"A man travels the world over in search of what he needs and returns home to find it." ~George Moore

Aug 3, 2007

Read MarketMinder instead.

Metal. Music. Life. www.headofmetal.com

Aug 3, 2007

Minimum: Front Page + Business Section.

Always best to read everything on the front page - if it's on the front page it's probably important enough that everyone else knows about, so should you.

Aug 3, 2007

Thanks for the comments! Any more input?

Aug 3, 2007

From left to right

Aug 3, 2007

Read yellow on far left on front page. Then skim Marketplace.

Key issues if pressed for time are Ahead of the Tape (C1), the In the Markets subsection (C4 in Money & Investing) which covers how equities, FX, commodities and/or fixed income did the previous trading session and Heard on the Street section which is pretty thorough, yet brief and concise.

This should take at most 20 mins.

Aug 3, 2007

financial times is better

Jul 29, 2007

You can read other pubs like the FT or Economist, but you should at least skim the headlines of the WSJ every day. I can assure you that the higher ups at your company are at least getting the headlines every day. Nothing worse than being caught off guard with a question from your boss or bosses boss about a WSJ topic from today's issue.

Aug 3, 2007

you are not analyzing enough. What major are you? I am an econ major and one of the greatest advantages is that when I read the WSJ, I can make guesses as to what will happen just by reading a headline - ex. Interests fall - I know what should follow from there. Then i read the article and confirm my guesses. After you do that for about a month you should be able to make pretty good predictions about the economy etc. and make a logical conversation out of it.

In the end, there is a great deal of uncertainty in the economy. BS and GS economists expect interest rates to rise, while DB, ML, and MS economists expect them to fall by the end of the year.

Aug 3, 2007

I don't think you should over analyse. first of all, focus on the sectors that your interested in e.g tech then you can gradually get into other sectors then get a grasp on the whole thing. it was overwhelming reading the whole thing when i started a couple years back but i just grew into it. this is from personal experience so it varies.

Aug 3, 2007

It should take one week at the most to get the idea for a particular geography. Last week (for US), it was about subprime markets doing poorly, an improved NAPM Index that shows that the economy is picking up, lower unemployment numbers, and concerns about inflation. Some say the FED might reduce rates (right now at 5.25%).

You should pick a couple sectors that you're interested in and you're good to go.

Aug 3, 2007

Give it another month or two, though you shouldn't expect to "understand everything" at any point, now or in the future, because nobody does; economists are infamously poor prognosticators.

With that said, if you read at least a little bit of the WSJ every day, you will start to "get it" within another month or two. The people you talked to are right; there are "storylines" with each company, goverment, economic principle, etc. Eventually you will get to know most of them, because they pop up at the least once every couple of months. Once you know most of the "storylines", you will recognize that a lot of the articles you're reading are essentially updates on those storylines.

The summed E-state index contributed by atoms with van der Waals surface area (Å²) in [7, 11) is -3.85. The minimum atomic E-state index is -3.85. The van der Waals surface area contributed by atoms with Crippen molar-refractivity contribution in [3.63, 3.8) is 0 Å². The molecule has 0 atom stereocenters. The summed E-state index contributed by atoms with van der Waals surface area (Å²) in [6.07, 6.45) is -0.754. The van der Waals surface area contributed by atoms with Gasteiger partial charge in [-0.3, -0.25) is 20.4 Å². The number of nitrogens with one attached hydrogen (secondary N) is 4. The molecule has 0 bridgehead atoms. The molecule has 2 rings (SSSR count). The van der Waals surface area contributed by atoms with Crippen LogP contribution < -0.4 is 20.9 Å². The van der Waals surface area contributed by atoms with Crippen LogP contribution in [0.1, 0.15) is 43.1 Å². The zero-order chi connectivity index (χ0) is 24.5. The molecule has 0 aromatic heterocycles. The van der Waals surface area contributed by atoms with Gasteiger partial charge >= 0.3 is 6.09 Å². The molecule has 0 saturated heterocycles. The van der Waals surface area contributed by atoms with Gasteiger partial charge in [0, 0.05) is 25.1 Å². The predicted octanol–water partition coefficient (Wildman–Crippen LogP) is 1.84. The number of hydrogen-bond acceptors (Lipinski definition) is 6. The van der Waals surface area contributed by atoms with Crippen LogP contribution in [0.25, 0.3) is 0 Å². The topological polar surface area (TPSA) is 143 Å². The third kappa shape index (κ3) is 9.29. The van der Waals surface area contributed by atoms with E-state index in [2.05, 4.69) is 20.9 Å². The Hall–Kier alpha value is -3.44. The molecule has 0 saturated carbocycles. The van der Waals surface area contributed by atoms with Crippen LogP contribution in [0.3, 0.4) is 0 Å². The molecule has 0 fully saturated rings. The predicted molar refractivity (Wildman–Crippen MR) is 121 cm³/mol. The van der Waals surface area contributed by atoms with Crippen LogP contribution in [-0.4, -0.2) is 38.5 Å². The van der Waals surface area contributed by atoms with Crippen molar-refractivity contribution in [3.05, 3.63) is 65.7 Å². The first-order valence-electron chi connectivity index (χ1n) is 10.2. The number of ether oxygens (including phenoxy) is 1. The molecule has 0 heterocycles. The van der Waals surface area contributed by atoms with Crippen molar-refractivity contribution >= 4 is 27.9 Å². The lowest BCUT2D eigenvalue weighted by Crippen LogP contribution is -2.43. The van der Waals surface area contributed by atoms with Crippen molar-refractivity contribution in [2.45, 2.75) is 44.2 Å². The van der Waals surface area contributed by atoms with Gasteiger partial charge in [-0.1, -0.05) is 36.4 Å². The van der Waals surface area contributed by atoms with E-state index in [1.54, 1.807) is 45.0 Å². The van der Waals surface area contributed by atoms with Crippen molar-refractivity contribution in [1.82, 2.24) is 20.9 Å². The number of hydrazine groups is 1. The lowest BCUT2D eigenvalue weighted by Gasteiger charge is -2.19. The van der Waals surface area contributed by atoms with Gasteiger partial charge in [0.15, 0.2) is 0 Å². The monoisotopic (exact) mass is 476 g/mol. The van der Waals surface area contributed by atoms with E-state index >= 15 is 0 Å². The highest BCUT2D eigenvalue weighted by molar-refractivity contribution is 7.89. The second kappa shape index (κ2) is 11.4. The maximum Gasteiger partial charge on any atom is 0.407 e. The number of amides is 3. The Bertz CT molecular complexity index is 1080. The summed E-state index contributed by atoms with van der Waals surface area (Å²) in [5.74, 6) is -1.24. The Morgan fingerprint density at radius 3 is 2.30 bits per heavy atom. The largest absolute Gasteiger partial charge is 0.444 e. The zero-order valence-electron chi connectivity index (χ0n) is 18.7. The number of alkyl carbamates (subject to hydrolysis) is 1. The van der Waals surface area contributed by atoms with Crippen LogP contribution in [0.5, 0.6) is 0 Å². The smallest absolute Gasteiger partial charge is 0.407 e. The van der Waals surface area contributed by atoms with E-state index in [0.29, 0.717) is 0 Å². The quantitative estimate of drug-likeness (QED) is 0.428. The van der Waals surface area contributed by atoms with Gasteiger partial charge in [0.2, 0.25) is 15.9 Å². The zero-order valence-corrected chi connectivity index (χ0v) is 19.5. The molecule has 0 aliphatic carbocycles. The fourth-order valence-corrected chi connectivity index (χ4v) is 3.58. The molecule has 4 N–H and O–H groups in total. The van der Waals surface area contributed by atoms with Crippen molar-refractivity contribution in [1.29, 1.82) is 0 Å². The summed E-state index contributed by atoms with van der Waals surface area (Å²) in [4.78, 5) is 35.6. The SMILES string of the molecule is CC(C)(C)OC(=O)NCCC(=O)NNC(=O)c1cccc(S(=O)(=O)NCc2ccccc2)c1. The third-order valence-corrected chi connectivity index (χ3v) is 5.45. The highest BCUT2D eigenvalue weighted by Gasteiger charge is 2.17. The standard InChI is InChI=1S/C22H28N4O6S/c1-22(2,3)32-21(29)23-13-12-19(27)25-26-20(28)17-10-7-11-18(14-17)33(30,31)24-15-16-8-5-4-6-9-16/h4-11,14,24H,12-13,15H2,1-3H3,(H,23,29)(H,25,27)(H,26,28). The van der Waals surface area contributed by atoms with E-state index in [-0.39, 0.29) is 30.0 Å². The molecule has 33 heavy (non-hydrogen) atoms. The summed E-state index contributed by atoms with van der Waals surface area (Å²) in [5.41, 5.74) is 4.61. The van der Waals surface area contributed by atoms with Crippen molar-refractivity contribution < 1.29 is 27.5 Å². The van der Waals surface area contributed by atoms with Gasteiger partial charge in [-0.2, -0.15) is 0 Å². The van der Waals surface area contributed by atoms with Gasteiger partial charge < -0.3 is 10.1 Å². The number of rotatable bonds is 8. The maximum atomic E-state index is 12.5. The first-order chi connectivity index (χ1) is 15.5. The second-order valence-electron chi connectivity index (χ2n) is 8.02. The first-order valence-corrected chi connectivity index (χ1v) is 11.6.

Aug 3, 2007

read the economist for understanding and analysis...

Aug 3, 2007

It is different for everyone obviously. It definately helps when it comes up in classes, conversation, etc. and it helps you relate. Keep at it and it will come to you.

Aug 3, 2007
Aug 3, 2007

Focus on the words. The pictures are merely decoration.

Aug 3, 2007

You've probably already done this, but download the app as well. I read it on my way to work in the mornings.

Aug 3, 2007

by unsubscribing

heister:

Look at all these wannabe richies hating on an expensive salad.

https://arthuxtable.com/

Aug 3, 2007

delete

    • 1
Aug 3, 2007

It's 2014. Why are you guys still paying for news? Not only can you get the same news as in WSJ for free, you can read WSJ online for free without a subscription if you just google the article title.

Aug 3, 2007

Are we supposed to wake up every morning pretending to know the daily stories being ran in these subscriber-paid for sources and their article titles? Not all of the news in the FT/WSJ/etc online is free. Most newspapers/magazines with rich content and good journalism require a subscription.

Aug 3, 2007

just follow Vice on FB and get access to gems like this:

http://www.vice.com/read/sugar-cum-made-my-jizz-ta...

heister:

Look at all these wannabe richies hating on an expensive salad.

https://arthuxtable.com/

Aug 3, 2007

^salty

You know what else is fat, RUDENESS

Aug 3, 2007

probably get a grammar workbook for $15 instead. "its'" is not a word

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Aug 3, 2007
new_era:

probably get a grammar workbook for $15 instead. "its'" is not a word

ironic

heister:

Look at all these wannabe richies hating on an expensive salad.

https://arthuxtable.com/

Aug 3, 2007

I don't to be the one that misses sarcasm, but have you gone through your entire life thinking that "its" isn't a word?

Aug 3, 2007

How poor are you people that you can't afford a WSJ subscription? Taking the '2 seconds' extra per article seems like you don't value your time very much if you read the WSJ everyday. I think a year long subscription is about $100.

Aug 3, 2007
Comment

heister:

Look at all these wannabe richies hating on an expensive salad.

https://arthuxtable.com/

Aug 3, 2007
Comment
Aug 3, 2007
Comment

Currently: future psychiatrist (med school =P)
Previously: investor relations (top consulting firm), M&A consulting (Big 4), M&A banking (MM)